As I woke up this morning with my cup of Joe, I contemplated what can I offer today to make this world a better place.  Of course I have a long list of 'to do's' that I am having to set aside in order to focus on this task, some are pressing, but I am a strong believer that I need to practice what I preach.  The art of meditation is the process of interrupting the mindless worries and responsibilities, to quiet our minds and bodies, to focus on one intention.  Yoga is the same sort of endeavor and it is called a practice because it is not always easy to make it happen even for me, it takes P-R-A-C-T-I-C-E.  What better time to start then today?!  So my blog today is part of this practice, to set an intention to help others. 

One of the things that I teach is that giving to others is an excellent way to improve mood and alleviate depression, also create deep fulfillment and well-being which are protective against relapsing back into depression.  I started off this morning on Balanced Living's Facebook page and created a post with a call to action to consider consciously making a plan to give to friends, family, the planet, animals, wherever the heart takes you but the call was for altruism (giving to others at the expense of using some of one's own resources) and philanthropy (moral motivation to do good in this world) . 

Then I thought about today's blog and I started reviewing research articles.  I came across which is an easy to understand synopsis demonstrating that giving to others improves one's degree of happiness.  Also, I thought about one of my favorite books, 'The Happiness Hypothesis'  which explores ancient civilizations, philosophers and common maxims that refer to happiness, looking deeper to see if there are proven truths to be found in common proverbial sayings.  In summation, those references highlight correlations between degree of happiness and meditation, quiet surroundings, the ability to be still in mind and body; also, being a part of a community, spiritual or otherwise and yes, the process of giving to others improves one's degree of happiness. A short commute is also not surprisingly given mention as correlated to happiness. Coming from L.A.,  all I can say is "Amen".

You see, it makes sense from an evolutionary perspective.  We are mammals meant to love and nurture, to commune in order to maximize our shared resources.  Our intellect and character features are in part genetically determined and those traits which increase happiness are propagated because happiness leads to longer lives, better relationships, and improved health.  This is revealed in the fact that men who are married typically live longer than men who are single, in their later years.  Why is that?  It is because elderly men tend to be less likely to engage with friends and community when they are single compared to married men while women who are more naturally prone to look to other women for support, don't have that same pattern.  Creating community and relationships causes us to focus on others and that increases health and happiness.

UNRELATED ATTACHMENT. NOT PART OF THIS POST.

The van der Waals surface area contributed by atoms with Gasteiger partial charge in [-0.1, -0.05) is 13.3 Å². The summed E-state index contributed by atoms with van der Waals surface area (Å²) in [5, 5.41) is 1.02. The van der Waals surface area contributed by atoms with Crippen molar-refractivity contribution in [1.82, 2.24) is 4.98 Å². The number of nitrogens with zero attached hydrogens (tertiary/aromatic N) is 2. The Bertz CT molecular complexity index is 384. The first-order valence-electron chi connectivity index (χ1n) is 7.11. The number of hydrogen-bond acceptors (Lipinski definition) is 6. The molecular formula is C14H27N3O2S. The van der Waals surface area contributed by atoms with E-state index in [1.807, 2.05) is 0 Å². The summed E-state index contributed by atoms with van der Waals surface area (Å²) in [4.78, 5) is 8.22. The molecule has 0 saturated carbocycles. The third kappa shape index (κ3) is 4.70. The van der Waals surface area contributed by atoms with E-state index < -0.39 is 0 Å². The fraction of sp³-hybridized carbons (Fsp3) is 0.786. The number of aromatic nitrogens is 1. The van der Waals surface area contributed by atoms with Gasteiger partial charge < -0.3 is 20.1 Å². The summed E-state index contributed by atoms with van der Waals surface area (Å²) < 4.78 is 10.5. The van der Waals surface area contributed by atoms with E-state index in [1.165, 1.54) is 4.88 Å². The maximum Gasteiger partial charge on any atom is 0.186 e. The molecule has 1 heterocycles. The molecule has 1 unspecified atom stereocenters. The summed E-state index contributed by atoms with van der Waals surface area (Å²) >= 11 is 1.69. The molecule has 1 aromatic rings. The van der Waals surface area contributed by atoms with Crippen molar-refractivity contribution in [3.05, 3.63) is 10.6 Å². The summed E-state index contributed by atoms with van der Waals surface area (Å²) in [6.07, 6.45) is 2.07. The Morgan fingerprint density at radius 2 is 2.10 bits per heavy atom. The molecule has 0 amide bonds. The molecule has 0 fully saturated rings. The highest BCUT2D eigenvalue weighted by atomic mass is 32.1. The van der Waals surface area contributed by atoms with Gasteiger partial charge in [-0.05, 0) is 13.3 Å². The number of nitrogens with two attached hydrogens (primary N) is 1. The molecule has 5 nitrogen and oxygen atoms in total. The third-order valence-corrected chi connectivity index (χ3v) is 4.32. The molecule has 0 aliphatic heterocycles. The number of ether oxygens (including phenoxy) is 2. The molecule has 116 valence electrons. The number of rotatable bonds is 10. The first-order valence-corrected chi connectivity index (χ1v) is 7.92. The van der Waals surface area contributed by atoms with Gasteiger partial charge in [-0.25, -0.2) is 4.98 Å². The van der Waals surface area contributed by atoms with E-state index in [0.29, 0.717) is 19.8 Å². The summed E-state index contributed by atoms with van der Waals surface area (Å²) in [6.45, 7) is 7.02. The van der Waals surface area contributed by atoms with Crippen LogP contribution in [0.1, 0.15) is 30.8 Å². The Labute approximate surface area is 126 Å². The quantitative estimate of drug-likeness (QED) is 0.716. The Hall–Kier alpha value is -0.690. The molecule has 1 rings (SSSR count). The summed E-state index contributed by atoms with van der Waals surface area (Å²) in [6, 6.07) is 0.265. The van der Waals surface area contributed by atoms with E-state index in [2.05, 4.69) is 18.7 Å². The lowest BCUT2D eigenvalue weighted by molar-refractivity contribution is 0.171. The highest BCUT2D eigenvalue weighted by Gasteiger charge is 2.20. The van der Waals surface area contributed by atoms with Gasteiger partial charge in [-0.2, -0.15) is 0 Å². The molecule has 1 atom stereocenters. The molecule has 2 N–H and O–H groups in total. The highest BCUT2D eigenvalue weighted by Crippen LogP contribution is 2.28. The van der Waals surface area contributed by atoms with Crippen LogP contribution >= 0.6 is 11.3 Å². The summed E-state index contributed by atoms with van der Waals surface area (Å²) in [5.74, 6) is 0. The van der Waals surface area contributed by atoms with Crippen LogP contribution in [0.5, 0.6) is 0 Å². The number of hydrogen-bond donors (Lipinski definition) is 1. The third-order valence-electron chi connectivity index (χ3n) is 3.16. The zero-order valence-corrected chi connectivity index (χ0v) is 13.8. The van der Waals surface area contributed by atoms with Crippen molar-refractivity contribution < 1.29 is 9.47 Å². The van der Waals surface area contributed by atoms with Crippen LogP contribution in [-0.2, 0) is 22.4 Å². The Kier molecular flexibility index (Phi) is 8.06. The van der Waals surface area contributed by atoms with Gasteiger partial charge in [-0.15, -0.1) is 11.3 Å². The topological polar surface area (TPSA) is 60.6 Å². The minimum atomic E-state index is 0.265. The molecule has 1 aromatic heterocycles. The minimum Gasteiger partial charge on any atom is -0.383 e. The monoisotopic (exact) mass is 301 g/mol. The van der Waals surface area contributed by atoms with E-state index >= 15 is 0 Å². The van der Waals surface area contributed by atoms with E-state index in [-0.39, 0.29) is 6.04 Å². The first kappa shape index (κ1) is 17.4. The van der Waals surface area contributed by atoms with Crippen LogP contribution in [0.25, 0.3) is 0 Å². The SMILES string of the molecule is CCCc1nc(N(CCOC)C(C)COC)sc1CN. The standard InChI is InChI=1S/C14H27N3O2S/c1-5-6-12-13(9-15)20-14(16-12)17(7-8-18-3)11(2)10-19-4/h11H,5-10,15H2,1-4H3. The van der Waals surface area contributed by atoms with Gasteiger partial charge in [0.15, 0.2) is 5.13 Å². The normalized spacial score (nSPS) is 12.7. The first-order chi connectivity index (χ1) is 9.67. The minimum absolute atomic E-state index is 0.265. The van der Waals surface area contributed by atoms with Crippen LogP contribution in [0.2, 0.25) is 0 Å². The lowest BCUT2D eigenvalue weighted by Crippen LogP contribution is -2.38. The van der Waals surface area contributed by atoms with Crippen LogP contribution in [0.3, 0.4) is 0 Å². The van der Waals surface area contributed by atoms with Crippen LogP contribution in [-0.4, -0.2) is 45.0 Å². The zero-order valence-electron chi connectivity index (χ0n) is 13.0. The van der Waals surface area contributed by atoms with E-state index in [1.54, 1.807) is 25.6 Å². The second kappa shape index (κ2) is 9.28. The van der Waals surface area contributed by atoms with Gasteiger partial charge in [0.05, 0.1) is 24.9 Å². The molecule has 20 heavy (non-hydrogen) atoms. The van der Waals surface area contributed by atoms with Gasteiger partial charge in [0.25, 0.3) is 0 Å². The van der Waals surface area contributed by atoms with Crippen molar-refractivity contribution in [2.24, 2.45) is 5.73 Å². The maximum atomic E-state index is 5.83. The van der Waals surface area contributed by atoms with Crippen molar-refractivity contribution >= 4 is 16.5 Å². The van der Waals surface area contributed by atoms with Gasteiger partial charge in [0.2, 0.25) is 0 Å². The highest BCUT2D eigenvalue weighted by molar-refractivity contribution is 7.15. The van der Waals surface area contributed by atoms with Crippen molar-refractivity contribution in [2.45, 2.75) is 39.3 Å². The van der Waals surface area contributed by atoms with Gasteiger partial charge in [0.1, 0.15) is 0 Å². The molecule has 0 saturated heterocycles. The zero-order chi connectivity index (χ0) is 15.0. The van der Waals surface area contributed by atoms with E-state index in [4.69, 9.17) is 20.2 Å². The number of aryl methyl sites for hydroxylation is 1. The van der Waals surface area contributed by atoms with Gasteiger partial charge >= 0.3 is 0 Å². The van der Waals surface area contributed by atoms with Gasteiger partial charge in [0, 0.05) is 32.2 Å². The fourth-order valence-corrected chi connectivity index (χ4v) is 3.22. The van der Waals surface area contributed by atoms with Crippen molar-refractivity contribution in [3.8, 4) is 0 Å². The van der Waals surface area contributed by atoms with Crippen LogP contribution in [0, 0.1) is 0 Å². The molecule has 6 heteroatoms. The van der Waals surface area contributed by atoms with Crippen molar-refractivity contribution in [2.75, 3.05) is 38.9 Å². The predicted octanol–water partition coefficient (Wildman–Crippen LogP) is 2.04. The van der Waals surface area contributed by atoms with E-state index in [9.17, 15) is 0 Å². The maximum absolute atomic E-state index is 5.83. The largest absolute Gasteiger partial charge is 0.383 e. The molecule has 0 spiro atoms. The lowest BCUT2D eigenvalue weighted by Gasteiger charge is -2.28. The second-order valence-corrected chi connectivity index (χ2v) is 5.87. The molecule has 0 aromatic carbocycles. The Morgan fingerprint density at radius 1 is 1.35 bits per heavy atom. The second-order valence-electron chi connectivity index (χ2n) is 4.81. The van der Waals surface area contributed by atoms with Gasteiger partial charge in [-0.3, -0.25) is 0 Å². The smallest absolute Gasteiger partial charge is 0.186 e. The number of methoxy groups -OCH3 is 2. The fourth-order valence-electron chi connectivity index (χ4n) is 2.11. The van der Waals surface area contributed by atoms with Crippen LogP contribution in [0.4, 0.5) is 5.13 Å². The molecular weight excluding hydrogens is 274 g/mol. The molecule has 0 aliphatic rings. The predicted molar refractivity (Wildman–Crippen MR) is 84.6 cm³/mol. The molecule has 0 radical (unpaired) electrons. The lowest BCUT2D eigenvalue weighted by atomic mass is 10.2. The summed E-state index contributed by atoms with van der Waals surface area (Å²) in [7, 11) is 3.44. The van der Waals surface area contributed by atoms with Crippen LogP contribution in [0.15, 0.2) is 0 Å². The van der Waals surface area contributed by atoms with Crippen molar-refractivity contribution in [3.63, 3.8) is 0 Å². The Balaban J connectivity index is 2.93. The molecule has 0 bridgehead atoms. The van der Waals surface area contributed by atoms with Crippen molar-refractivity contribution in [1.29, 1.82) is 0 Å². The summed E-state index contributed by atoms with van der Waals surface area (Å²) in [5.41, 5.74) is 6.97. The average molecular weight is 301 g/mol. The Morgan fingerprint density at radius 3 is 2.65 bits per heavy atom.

The black widow is a different creature, she has a set of characteristics which lends itself to a more isolationist way of existing and that works for her but humans are communal creatures.  When we let are dark moods isolate us we become self-absorbed, often we end up in our own head space with circular thinking and negative self-talk.  What if we decided to do things differently today? 

What if we woke up in the morning with gratitude that we have the opportunity to make this world a better place.  Maybe it is helping a coworker move after work, forgiving someone who hasn't asked for it, complimenting the Barista at Starbucks; maybe today you can advocate for animals or mentor the unemployed, or maybe just be patient in the grocery store line.  If you find that giving to others does in fact cause your worries and sad mood to drift away, then use that tool repeatedly, construct your life in a way where time is allotted and scheduled in to give to others.  Also, spontaneously make an effort to meet a need when it presents itself.  After all, some of giving is a matter of self-preservation and self-care because guess what, when you give to others, others will give back to you and you no longer feel so alone. First there must be an action (you give) to have the reaction (you receive) and so many people are feeling morose because they are not receiving enough love in their lives.  Love comes when it is given.   

Now to those who excessively focus on caregiving for others at the expense of tending to their own needs, then I recommend therapy to stay more in balance.  Anything in excess is not a healthy coping skill and more often than not, it is more about avoidance of dealing with one's problems then selflessly  helping others.  Also, there are times when the depression is just too dark and deep to enact these concepts; for those who struggle on that level, reach out for help from a qualified psychologist or psychiatrist who can empower you to return to a place of strength where you can give.

Today, I offer to you a Sanskrit/ Buddhist mantra which can be sung, 'Shanti, Shanti, Shanti' which means peace to mind, body, and soul.  This morning I'm walking the walk, interrupting the 'business' to give to others because after all, I'm hoping the universe will also commune back to me and present me with happiness today.  Let's see together how this goes.    


Dr. Z